SNOW IN AUGUST
by Pete Hamill
Historical Fiction; 384pp.
Brooklyn, 1947. The war veterans have come home. Jackie Robinson is about to become a Dodger. And in one close-knit working-class neighborhood, an eleven-year-old Irish Catholic boy named Michael Devlin has just made friends with a lonely rabbi from Prague.
“Snow in August” is the story of that unlikely friendship – and of how the neighborhood reacts to it. For Michael, the rabbi opens a window to ancient learning and lore that rivals anything in Captain Marvel. For the rabbi, Michael illuminates the everyday mysteries of America, including the strange language of baseball. But like their hero Jackie Robinson, neither can entirely escape from the swirling prejudices of the time. Terrorized by a local gang of anti-Semitic Irish toughs, Michael and the rabbi are caught in an escalating spiral of hate for which there's only one way out – a miracle....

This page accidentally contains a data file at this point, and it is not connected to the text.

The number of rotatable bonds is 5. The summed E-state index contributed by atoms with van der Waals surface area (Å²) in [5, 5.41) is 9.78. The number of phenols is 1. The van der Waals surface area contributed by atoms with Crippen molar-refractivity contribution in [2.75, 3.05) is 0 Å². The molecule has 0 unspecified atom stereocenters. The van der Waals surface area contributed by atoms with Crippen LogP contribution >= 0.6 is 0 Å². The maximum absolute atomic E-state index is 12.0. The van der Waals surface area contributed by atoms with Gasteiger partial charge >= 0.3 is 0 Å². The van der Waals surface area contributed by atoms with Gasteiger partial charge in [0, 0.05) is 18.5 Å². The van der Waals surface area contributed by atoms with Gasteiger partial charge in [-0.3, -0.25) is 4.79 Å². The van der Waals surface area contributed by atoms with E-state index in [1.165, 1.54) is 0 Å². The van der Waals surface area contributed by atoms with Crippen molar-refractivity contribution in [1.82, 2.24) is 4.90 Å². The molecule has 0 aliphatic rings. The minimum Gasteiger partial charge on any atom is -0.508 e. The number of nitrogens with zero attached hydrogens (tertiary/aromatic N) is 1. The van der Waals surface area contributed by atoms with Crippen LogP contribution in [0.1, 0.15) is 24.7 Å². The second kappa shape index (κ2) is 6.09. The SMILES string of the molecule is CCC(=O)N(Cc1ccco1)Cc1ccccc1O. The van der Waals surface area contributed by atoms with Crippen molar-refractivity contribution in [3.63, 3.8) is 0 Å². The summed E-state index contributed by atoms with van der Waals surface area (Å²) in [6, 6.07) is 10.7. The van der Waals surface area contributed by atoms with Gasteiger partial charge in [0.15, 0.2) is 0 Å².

Deeply affecting and wonderfully evocative of old New York, “Snow in August” is a brilliant fable for our time and all time -- and another triumph for Pete Hamill.
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